(Transcript of Interview attach, as Tab 38 to Defs.' Ex., Vol. 1; J. Ramsey Aff. ¶ 19.) He claims that these statements were not in relation to plaintiff, but rather to Michael Helgoth,18 although plaintiffs photograph was being superimposed on the
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telecast by NBC. (SMF ¶¶ 335; 338.) Plaintiff contends that the above statement, however, was intended by defendants to relate to him. (PSMF ¶¶ 335, 338.)
For his part, plaintiff too has appeared before the media and profited from discussing and critiquing the murder investigation. (SMF ¶ 292; PSMF ¶ 292.) In 1997, plaintiff voluntarily gave an interview to Hard Copy, a syndicated television program, in which he claimed to be a suspect in the murder of JonBenet and for which he received $5,000 compensation. (SMF ¶ 293; PSMF ¶ 293.) In addition, plaintiff discussed his status as a suspect with the news tabloid, The National Enquirer, and received $250 for that interview. (SMF ¶ 294; PSMF ¶ 294.) In addition, plaintiff provided information to Lawrence Schiller for use in his 1998 book about the murder, entitled Perfect Murder, Perfect Town. In several passages, attributed to plaintiff, the latter discusses his arrest and interrogation by the Boulder Police Department. (SMF ¶¶ 295-296; PSMF ¶¶ 295-296.)19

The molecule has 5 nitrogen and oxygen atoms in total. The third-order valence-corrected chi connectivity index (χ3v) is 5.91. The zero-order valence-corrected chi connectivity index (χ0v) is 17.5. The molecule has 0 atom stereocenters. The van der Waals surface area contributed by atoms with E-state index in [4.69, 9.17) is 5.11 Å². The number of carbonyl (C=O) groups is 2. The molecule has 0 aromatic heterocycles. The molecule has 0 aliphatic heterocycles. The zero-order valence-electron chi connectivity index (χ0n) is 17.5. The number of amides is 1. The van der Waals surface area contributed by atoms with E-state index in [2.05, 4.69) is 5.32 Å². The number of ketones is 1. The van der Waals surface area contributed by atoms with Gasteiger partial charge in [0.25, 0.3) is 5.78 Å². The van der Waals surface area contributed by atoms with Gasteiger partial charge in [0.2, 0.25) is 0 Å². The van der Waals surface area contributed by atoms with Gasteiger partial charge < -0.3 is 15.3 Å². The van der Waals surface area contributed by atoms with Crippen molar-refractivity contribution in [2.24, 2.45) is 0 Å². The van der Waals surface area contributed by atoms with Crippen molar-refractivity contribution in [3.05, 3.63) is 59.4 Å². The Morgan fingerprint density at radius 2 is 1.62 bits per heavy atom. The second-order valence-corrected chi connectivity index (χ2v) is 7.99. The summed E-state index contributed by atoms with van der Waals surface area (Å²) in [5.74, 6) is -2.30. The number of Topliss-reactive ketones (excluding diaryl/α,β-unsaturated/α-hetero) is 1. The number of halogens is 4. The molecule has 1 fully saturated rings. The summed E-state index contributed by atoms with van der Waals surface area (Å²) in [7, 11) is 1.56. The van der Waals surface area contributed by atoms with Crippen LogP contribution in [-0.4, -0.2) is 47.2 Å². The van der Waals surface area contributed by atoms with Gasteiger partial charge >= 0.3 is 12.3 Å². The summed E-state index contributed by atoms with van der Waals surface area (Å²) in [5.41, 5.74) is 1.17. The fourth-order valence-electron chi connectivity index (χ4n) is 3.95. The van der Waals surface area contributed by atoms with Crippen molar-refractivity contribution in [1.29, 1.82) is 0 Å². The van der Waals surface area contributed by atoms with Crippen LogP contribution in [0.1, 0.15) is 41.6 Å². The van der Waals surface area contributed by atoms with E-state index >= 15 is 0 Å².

Plaintiff also attempted to capitalize on his association with the murder investigation through a book deal. On plaintiffs computer was a letter dated March 2, 1999, addressed to David Granger of Esquire magazine, discussing his status as a suspect in the murder and his related media and print appearances. (SMF ¶ 298; PSMF ¶ 298.) The letter requests a "generous fee" in return for plaintiff authoring a book about JonBenet's murder. (SMF ¶ 298; PSMF ¶ 298.)